The Miss Southern Utah title has been handed off to Zoe Sewell, who with her former title of Miss Utah Tech, plans to educate young students on ways to start healthy lifestyle habits.
Sewell said she loved the Miss Utah Tech competition and that it was a great experience for her. That was also her first title, and she knew that she would be able to serve to her full capacity because of how much she loves the university as well as the community.
Even though the Miss Southern Utah competition was not a requirement for titleholders to participate in, Sewell said she really wanted to be able to have the chance to serve her community with this title.
“In my head, I told myself, ‘No matter what happens, I believe that it’s God’s will,'” Sewell said. “I also believe that it just means that there’s another step that I need to take.”
Gumm said her experience as the former Miss Southern Utah was “incredible.” With over 400 volunteer hours toward service initiatives and helping underprivileged students in the community, she is connected to the Miss America organization. She plans to stick around, not as a former participant but as a forever participant.
Many people believed in Sewell and thought she would do great with this title.
“Zoe had a local title before, so I think she has a great understanding of what it means to be a titleholder,” Gumm said. “The exciting thing for her is that with this new title, she will get to be more involved outside of the university and branch out her community service to all of southern Utah.”
Sophie Sparks, a communication studies major from St. George and the student chair for the Miss Utah Tech University competition, said: “Zoe was able to share her story at the Breaking The Stigma Seminar series. She really wanted people to see that even with everything she experienced in her life, she achieved what she wanted to do.”
Sewell wants to visit all of the high schools in Washington County and speak in their classrooms. She hopes to talk to students about her community service initiative, Healthy Habits, and spread the goals of her initiative to the local community as much as she can.
“As long as I’m reaching at least one person, I think that it is just as impactful [as reaching a large number of people],” Sewell said.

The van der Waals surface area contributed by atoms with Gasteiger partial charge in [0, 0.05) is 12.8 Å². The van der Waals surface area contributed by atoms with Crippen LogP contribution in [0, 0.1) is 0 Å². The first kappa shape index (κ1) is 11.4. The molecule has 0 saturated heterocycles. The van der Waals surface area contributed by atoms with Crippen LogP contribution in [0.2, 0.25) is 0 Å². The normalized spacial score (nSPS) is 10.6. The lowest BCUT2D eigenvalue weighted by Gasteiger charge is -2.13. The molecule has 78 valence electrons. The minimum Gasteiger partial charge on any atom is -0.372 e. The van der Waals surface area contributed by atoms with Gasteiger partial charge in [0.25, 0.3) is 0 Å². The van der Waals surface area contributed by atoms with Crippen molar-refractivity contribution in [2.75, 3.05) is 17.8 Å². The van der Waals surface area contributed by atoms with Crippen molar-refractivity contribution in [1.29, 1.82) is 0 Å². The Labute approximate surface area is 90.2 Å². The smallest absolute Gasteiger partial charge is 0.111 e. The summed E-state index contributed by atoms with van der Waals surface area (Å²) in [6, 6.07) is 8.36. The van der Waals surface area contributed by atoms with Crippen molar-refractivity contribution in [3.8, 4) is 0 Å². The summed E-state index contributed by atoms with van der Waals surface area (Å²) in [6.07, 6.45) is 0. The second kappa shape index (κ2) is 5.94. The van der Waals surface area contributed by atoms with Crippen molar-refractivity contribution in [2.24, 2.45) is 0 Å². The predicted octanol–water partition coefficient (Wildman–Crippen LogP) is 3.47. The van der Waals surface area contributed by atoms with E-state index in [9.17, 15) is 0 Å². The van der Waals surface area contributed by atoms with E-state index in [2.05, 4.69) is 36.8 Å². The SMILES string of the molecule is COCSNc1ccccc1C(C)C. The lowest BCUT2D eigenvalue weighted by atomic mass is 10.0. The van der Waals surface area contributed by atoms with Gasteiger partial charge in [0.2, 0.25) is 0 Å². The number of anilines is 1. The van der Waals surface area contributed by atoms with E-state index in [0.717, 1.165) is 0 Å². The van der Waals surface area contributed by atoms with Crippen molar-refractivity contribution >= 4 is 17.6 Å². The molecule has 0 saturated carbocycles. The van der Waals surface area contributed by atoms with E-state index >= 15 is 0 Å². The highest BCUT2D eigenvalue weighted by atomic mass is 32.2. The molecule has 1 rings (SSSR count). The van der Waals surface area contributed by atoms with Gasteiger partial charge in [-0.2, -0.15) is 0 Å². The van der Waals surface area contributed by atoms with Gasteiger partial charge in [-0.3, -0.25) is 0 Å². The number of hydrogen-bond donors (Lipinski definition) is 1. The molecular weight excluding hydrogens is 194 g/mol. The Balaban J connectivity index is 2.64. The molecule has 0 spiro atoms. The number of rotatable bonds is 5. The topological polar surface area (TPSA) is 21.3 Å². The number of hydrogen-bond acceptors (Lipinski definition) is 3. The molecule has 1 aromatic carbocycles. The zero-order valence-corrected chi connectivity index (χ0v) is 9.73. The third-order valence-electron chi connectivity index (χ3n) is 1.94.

She wants those she speaks to to know that these habits of a better lifestyle don’t have to be large and big steps. The small steps that build on top of each other over time are just as impactful and important. Things like making your bed in the morning or packing your lunch for the next day are some simple examples that Sewell wants people to start with to make their lifestyles healthier.
Sewell’s sister, Marie Sewell, was her biggest inspiration to start participating. They have been best friends since they were little, so when Zoe Sewell watched her sister compete for the first time, she wanted to be involved.
“I think competing in the competition with my sister really showed me how much it was about sisterhood because even though we are sisters, and sisters can bicker sometimes, I felt like our relationship got a lot stronger,” Zoe Sewell said.
She also spoke about her excitement to watch and support her sister in the upcoming Miss Utah Tech University competition. Marie Sewell has competed in the Miss Utah Tech competition before, and Zoe Sewell knows this has been a dream of her sister’s for a while now, so she can’t wait to see how it turns out.
Sparks said: “I am excited to see all of the women that are competing to become and feel like their most confident selves. The girls are already starting to create friendships and bonds with each other.”
Sewell will be handing her old title over to a new owner at the Miss Utah Tech scholarship competition Oct. 24 in the Dolores Dore Eccles Fine Arts Center at 7:30 p.m.